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Off-topic digression follows.

On 2014-03-05 05:04, Tom Davies wrote:
Imagine a schoolkid getting beaten up every day by a bully

How do you convince people of the truth?  What happens if all the kids
gang up together?

In this analogy, who is the bully and who is the kid out of luck?  I
understand, you intend the bully to be the corporation and possibly the
end-users, and the kid to be the free software project.

All too often with free software projects (more so in the past decade than
the one previous), it seems like there are multiple groups of antagonists.

One group is usually a corporation, and the other is a group of bullies who
make up the consensus of the developers and/or community support list.  Both
sides give the impression that they want nothing to change, nor do they care
about common use cases which reveal problems.

The end user who simply encounters a problem and would merely like to do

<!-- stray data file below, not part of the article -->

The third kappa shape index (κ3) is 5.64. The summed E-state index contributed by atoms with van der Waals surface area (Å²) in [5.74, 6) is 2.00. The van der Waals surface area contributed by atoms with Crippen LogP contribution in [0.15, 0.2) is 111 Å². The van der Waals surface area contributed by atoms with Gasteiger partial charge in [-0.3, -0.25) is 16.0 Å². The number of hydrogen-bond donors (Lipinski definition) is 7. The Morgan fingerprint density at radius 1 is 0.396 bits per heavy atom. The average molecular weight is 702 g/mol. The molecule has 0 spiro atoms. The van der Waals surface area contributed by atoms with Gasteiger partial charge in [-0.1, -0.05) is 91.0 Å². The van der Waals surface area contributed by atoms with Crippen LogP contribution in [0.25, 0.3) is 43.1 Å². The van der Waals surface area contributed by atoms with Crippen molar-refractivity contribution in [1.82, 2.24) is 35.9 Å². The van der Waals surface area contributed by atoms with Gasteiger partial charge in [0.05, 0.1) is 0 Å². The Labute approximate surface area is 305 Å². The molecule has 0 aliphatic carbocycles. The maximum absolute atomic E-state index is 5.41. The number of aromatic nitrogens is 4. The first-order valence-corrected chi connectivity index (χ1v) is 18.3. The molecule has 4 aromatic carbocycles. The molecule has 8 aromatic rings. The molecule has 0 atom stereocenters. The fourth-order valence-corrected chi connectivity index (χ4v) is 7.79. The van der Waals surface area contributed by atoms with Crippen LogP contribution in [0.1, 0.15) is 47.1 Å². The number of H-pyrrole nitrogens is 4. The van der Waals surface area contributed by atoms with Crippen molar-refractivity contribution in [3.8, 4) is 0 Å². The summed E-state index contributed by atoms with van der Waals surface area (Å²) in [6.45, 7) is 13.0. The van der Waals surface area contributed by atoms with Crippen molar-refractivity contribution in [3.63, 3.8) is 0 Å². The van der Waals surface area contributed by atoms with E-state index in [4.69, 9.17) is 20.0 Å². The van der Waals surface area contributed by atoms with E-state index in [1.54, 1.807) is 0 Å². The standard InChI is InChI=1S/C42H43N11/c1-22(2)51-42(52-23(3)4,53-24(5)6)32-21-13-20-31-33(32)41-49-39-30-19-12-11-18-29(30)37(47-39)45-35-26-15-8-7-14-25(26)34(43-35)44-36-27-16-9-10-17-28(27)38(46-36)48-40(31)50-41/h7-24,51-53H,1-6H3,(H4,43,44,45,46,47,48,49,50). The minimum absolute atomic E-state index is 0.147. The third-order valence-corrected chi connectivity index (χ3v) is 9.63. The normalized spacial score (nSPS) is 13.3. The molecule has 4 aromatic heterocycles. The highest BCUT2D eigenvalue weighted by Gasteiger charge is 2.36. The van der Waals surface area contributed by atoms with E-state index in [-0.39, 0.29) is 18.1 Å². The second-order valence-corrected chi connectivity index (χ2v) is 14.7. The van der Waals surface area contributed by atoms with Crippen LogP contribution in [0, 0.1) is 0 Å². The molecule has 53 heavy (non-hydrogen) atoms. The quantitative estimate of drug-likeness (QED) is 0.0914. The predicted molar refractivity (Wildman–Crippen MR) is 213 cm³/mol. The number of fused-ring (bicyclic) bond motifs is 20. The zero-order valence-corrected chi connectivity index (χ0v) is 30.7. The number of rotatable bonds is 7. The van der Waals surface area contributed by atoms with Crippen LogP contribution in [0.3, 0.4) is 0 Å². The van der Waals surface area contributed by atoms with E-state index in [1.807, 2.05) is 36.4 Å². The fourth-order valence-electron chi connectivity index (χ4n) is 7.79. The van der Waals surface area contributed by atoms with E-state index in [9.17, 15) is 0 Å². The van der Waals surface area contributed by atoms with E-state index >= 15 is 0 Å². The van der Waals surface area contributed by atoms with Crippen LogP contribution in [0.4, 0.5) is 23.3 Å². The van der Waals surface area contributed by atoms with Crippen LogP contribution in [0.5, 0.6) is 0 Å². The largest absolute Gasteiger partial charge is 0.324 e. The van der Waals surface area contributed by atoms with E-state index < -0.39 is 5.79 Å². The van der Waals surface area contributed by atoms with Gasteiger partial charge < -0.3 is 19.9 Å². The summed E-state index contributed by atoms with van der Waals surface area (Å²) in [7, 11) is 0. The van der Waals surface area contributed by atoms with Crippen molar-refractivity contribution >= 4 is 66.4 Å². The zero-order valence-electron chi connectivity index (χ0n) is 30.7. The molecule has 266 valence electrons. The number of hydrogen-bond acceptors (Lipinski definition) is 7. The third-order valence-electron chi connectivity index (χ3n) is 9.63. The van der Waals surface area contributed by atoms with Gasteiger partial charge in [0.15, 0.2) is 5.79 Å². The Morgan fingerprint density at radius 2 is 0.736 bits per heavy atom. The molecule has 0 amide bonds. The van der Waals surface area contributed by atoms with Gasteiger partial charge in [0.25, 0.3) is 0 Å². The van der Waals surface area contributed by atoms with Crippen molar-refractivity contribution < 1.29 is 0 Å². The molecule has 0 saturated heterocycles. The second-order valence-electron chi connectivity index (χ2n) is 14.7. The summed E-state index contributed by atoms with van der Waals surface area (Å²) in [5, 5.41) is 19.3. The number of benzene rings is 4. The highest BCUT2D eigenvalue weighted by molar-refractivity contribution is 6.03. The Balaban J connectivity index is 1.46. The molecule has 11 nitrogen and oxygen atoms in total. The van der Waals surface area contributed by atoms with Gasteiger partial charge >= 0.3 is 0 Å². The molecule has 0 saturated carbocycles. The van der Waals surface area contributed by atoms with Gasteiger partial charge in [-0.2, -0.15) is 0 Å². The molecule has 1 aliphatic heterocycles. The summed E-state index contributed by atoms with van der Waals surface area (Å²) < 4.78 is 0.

whatever they are able to help troubleshoot something and improve the
situation gets hostility from all sides.

The end-user becomes conditioned to not want to provide any feedback
whatsoever.  The community then arrives at the delusion that there is no
problem, and becomes further entrenched and hostile towards the next

Meanwhile, end-users encounter this situation multiple times, year after
year, with many other projects, eventually develop an aversion to any
interaction with free software projects.  At the very least with the
community portion, anyways.

On the other hand, if a project became too popular too fast, it could
collapse from having too many users without adequate momentum.  So I suppose
actively discouraging people from using the software by bullying anyone who
mentions any problem keeps the project alive at a certain stage.

Quite a perverse dichotomy.  Most unfortunate.  Slightly amusing.

Regardless -- and sometimes against my better judgement -- I still ping
random projects from time to time when I encounter a problem, have an idea,
or even a question, in the hopes that I get a friendly response and am
welcomed to the opportunity to help make a difference.  :)  Although
increasingly rare these days, it does happen, and those are the moments when
I feel empowered, inspired and elevated, if only for a brief time, until I
contribute a useful bug report or patch.  That was the experience which
initially drew me to free software, back when few people knew that free
software existed.

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